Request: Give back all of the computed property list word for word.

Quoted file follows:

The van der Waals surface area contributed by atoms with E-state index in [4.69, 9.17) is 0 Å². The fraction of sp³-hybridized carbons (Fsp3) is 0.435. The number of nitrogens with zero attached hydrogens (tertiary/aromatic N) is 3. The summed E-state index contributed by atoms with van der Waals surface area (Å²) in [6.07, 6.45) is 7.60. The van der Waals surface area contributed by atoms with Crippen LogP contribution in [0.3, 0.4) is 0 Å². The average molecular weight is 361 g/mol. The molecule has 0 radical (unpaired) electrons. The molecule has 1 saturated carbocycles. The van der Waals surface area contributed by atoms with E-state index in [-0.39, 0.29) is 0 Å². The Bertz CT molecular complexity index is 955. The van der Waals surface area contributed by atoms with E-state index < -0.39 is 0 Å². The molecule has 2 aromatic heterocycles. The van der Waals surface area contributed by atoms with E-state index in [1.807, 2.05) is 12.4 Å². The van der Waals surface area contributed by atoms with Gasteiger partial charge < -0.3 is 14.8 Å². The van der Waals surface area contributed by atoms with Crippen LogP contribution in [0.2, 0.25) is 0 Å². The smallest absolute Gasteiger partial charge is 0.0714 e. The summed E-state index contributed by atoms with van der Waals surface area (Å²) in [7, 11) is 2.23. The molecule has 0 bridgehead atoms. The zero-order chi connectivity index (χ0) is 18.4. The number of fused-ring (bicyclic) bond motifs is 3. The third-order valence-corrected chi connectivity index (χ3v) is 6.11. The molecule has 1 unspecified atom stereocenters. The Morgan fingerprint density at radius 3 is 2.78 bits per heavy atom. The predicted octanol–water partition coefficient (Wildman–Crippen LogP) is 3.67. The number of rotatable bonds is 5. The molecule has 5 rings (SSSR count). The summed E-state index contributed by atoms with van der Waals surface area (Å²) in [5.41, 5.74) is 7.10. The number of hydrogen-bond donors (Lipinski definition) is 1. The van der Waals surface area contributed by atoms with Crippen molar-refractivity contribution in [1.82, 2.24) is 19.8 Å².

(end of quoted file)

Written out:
The van der Waals surface area contributed by atoms with E-state index in [4.69, 9.17) is 0 Å². The fraction of sp³-hybridized carbons (Fsp3) is 0.435. The number of nitrogens with zero attached hydrogens (tertiary/aromatic N) is 3. The summed E-state index contributed by atoms with van der Waals surface area (Å²) in [6.07, 6.45) is 7.60. The van der Waals surface area contributed by atoms with Crippen LogP contribution in [0.3, 0.4) is 0 Å². The average molecular weight is 361 g/mol. The molecule has 0 radical (unpaired) electrons. The molecule has 1 saturated carbocycles. The van der Waals surface area contributed by atoms with E-state index in [-0.39, 0.29) is 0 Å². The Bertz CT molecular complexity index is 955. The van der Waals surface area contributed by atoms with E-state index < -0.39 is 0 Å². The molecule has 2 aromatic heterocycles. The van der Waals surface area contributed by atoms with E-state index in [1.807, 2.05) is 12.4 Å². The van der Waals surface area contributed by atoms with Gasteiger partial charge < -0.3 is 14.8 Å². The van der Waals surface area contributed by atoms with Crippen LogP contribution in [0.2, 0.25) is 0 Å². The smallest absolute Gasteiger partial charge is 0.0714 e. The summed E-state index contributed by atoms with van der Waals surface area (Å²) in [7, 11) is 2.23. The molecule has 0 bridgehead atoms. The zero-order chi connectivity index (χ0) is 18.4. The number of fused-ring (bicyclic) bond motifs is 3. The third-order valence-corrected chi connectivity index (χ3v) is 6.11. The molecule has 1 unspecified atom stereocenters. The Morgan fingerprint density at radius 3 is 2.78 bits per heavy atom. The predicted octanol–water partition coefficient (Wildman–Crippen LogP) is 3.67. The number of rotatable bonds is 5. The molecule has 5 rings (SSSR count). The summed E-state index contributed by atoms with van der Waals surface area (Å²) in [5.41, 5.74) is 7.10. The number of hydrogen-bond donors (Lipinski definition) is 1. The van der Waals surface area contributed by atoms with Crippen molar-refractivity contribution in [1.82, 2.24) is 19.8 Å².